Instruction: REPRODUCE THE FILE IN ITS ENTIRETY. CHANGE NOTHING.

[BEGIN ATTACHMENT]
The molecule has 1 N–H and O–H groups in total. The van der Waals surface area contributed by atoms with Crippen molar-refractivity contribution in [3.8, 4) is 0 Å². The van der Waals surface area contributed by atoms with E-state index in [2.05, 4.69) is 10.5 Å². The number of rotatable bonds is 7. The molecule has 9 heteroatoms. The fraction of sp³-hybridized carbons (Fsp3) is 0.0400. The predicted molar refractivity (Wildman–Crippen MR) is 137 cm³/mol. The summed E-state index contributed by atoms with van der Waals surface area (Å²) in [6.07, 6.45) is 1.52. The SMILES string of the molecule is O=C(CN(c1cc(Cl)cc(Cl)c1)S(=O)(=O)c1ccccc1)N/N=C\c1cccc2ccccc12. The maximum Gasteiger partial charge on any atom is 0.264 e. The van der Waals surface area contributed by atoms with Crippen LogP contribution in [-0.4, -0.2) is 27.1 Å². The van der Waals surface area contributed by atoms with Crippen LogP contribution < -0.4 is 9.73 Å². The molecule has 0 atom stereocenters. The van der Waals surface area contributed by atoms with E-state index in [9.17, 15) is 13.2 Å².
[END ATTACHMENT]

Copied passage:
The molecule has 1 N–H and O–H groups in total. The van der Waals surface area contributed by atoms with Crippen molar-refractivity contribution in [3.8, 4) is 0 Å². The van der Waals surface area contributed by atoms with E-state index in [2.05, 4.69) is 10.5 Å². The number of rotatable bonds is 7. The molecule has 9 heteroatoms. The fraction of sp³-hybridized carbons (Fsp3) is 0.0400. The predicted molar refractivity (Wildman–Crippen MR) is 137 cm³/mol. The summed E-state index contributed by atoms with van der Waals surface area (Å²) in [6.07, 6.45) is 1.52. The SMILES string of the molecule is O=C(CN(c1cc(Cl)cc(Cl)c1)S(=O)(=O)c1ccccc1)N/N=C\c1cccc2ccccc12. The maximum Gasteiger partial charge on any atom is 0.264 e. The van der Waals surface area contributed by atoms with Crippen LogP contribution in [-0.4, -0.2) is 27.1 Å². The van der Waals surface area contributed by atoms with Crippen LogP contribution < -0.4 is 9.73 Å². The molecule has 0 atom stereocenters. The van der Waals surface area contributed by atoms with E-state index in [9.17, 15) is 13.2 Å².